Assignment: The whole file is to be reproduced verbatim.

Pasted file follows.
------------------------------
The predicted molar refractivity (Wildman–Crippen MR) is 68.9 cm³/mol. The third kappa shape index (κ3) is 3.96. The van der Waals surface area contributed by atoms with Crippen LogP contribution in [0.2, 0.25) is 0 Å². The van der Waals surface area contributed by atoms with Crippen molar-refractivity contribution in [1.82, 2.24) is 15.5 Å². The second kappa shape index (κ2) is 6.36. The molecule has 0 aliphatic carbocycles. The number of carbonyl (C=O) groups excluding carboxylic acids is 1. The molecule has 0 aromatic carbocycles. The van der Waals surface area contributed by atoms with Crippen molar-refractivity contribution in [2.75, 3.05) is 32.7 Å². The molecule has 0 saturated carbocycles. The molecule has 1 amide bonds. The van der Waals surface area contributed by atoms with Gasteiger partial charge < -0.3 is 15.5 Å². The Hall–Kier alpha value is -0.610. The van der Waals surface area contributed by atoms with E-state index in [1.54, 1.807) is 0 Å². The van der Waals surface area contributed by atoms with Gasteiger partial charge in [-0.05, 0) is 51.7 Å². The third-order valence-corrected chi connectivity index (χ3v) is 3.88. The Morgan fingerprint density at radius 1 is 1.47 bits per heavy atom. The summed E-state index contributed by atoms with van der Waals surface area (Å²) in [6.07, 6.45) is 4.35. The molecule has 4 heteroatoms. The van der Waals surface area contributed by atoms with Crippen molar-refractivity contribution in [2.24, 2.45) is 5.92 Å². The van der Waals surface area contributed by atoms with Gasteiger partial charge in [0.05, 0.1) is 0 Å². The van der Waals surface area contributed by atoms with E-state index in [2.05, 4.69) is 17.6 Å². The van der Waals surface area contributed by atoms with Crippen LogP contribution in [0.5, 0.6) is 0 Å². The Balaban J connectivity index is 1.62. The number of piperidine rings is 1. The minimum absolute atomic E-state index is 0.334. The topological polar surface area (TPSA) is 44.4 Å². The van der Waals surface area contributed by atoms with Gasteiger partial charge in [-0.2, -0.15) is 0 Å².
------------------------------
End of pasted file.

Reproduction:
The predicted molar refractivity (Wildman–Crippen MR) is 68.9 cm³/mol. The third kappa shape index (κ3) is 3.96. The van der Waals surface area contributed by atoms with Crippen LogP contribution in [0.2, 0.25) is 0 Å². The van der Waals surface area contributed by atoms with Crippen molar-refractivity contribution in [1.82, 2.24) is 15.5 Å². The second kappa shape index (κ2) is 6.36. The molecule has 0 aliphatic carbocycles. The number of carbonyl (C=O) groups excluding carboxylic acids is 1. The molecule has 0 aromatic carbocycles. The van der Waals surface area contributed by atoms with Crippen molar-refractivity contribution in [2.75, 3.05) is 32.7 Å². The molecule has 0 saturated carbocycles. The molecule has 1 amide bonds. The van der Waals surface area contributed by atoms with Gasteiger partial charge < -0.3 is 15.5 Å². The Hall–Kier alpha value is -0.610. The van der Waals surface area contributed by atoms with E-state index in [1.54, 1.807) is 0 Å². The van der Waals surface area contributed by atoms with Gasteiger partial charge in [-0.05, 0) is 51.7 Å². The third-order valence-corrected chi connectivity index (χ3v) is 3.88. The Morgan fingerprint density at radius 1 is 1.47 bits per heavy atom. The summed E-state index contributed by atoms with van der Waals surface area (Å²) in [6.07, 6.45) is 4.35. The molecule has 4 heteroatoms. The van der Waals surface area contributed by atoms with Crippen molar-refractivity contribution in [2.24, 2.45) is 5.92 Å². The van der Waals surface area contributed by atoms with Gasteiger partial charge in [0.05, 0.1) is 0 Å². The van der Waals surface area contributed by atoms with E-state index in [2.05, 4.69) is 17.6 Å². The van der Waals surface area contributed by atoms with Crippen LogP contribution in [0.5, 0.6) is 0 Å². The Balaban J connectivity index is 1.62. The number of piperidine rings is 1. The minimum absolute atomic E-state index is 0.334. The topological polar surface area (TPSA) is 44.4 Å². The van der Waals surface area contributed by atoms with Gasteiger partial charge in [-0.2, -0.15) is 0 Å².